Yet, at the same time, the jury members do not confer – this is not a negotiated or debated consensus. They read separately and submit their shortlists to the sole judge (this year, decorated American poet Yusef Komunyakaa), who picks a single poem as winner. Back to that whimsy – Boxer stated that there was to be “no haggling, no grading, no compromise… this ‘collection’ is a book of favourites.”
For all the work that has been put into the anonymity of entrants and the diversity of jury members, to levelling the playing field, it is notable that all the previous winners have either been American or Canadian. This may be partly a numbers game: of the 2020 entries, one third were from Canada, one third from North America, and the remainder of entries from Australia, India, the UK, Ireland, the Caribbean, Africa, and elsewhere. But even with that bias, does the structure of the competition favour a certain style?
MacLaren notes that, as it currently stands, “A certain chaos is written into the rules.” The mechanics of the Prize – not least when each juror had to read more than 400 poems apiece – means that certain styles may be more likely to make an impact. The Anthology itself is diverse: locations in the poems span Iraq, Sicily, Laos, Sioux City, New Brunswick, Paris, Kenya, Australia, the Caribbean, New York City, Bray, the Grand Canyon; there is a range of formal structures (haibun, sestina, ghazals, prose), in language and in tone.
It is, however, undeniable that the winning poems since 2011 have followed a certain style. With a forty-line limit, and only one poem to work with, the pieces perform their own context, often with a clear sense of place and of narrative. There is something undeniably Western about the tradition.
The McGill team is aware of this, and unsure, for the moment, how to transcend the difficulty. How can the Prize become as truly accessible and diverse as it was intended to be? Or is it what it is – a competition set up with certain strictures that we agree to play along by the rules, acknowledging that no such game can ever be a measure of all merit or worth?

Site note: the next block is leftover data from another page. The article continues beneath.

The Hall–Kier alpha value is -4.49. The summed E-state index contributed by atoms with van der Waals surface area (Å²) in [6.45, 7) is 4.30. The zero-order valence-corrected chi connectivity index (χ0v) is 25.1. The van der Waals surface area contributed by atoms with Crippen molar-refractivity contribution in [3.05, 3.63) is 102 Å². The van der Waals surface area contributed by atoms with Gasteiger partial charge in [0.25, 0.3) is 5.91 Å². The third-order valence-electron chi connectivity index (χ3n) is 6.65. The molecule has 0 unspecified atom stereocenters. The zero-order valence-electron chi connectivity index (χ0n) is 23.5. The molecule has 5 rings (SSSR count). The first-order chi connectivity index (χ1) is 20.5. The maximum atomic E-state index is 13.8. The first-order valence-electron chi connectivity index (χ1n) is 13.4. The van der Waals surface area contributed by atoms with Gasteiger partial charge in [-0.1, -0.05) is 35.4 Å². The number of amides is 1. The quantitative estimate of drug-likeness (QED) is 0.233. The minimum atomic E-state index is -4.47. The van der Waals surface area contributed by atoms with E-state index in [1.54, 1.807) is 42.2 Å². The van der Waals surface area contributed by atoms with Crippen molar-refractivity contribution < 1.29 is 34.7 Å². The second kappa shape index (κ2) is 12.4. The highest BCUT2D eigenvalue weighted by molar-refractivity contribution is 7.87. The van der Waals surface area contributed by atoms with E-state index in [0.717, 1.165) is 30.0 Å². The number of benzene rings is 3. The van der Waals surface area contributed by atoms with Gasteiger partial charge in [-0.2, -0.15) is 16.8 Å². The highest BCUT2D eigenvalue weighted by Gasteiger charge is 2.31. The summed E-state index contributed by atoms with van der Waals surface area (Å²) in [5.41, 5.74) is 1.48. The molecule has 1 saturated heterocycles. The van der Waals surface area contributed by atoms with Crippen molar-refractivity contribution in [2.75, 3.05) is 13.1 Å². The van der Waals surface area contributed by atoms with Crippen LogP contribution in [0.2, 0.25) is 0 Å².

For MacLaren, the Anthology is the main result, and it is a true pleasure to read. As with any anthology, the joy is in finding new voices, new reflections on the times. There are many families here, notably tracings of matriarchal lines, tributes to daughters and grandmothers. There are gardens. There is environmental destruction, a few flickering echoes of pandemic. Brexit. There is a ten-year-old boy whipping up thunder at the side of a theatre stage in “Boy with Thunderfoils.” There are “Love Notes from Island Lockdown.” There is a fantastically wry “Ode to McCain’s Deep ’n Delicious Cake.”
With the Prize now ensconced in its new home, I suspect – I hope – that the team at McGill will continue to ask hard questions about ethics and philosophy. A public institution is more accountable than an individual, and this is an age of accountability, after all. Is a single poem ever worth $20,000? Would, say, four smaller Prizes be “worth” more? Would they attract as much attention?
The generative energy of the Prize is undeniable; and, operating on a crowdfunded model, we are all complicit in the structure: we come to play the game, understanding the rules, for the flicker of the promise of something, to be part of community and culture for that moment in time, in a mutually agreed project.
My final question to MacLaren asks about his hopes for the future of the Prize. His enthusiasm is visible as he replies: “I’m excited to be touching living poetry; to participate and enhance the life of poetry right now.”mRb
The first winner was Mark Tredinnick, not Canadian or American. He is Australian.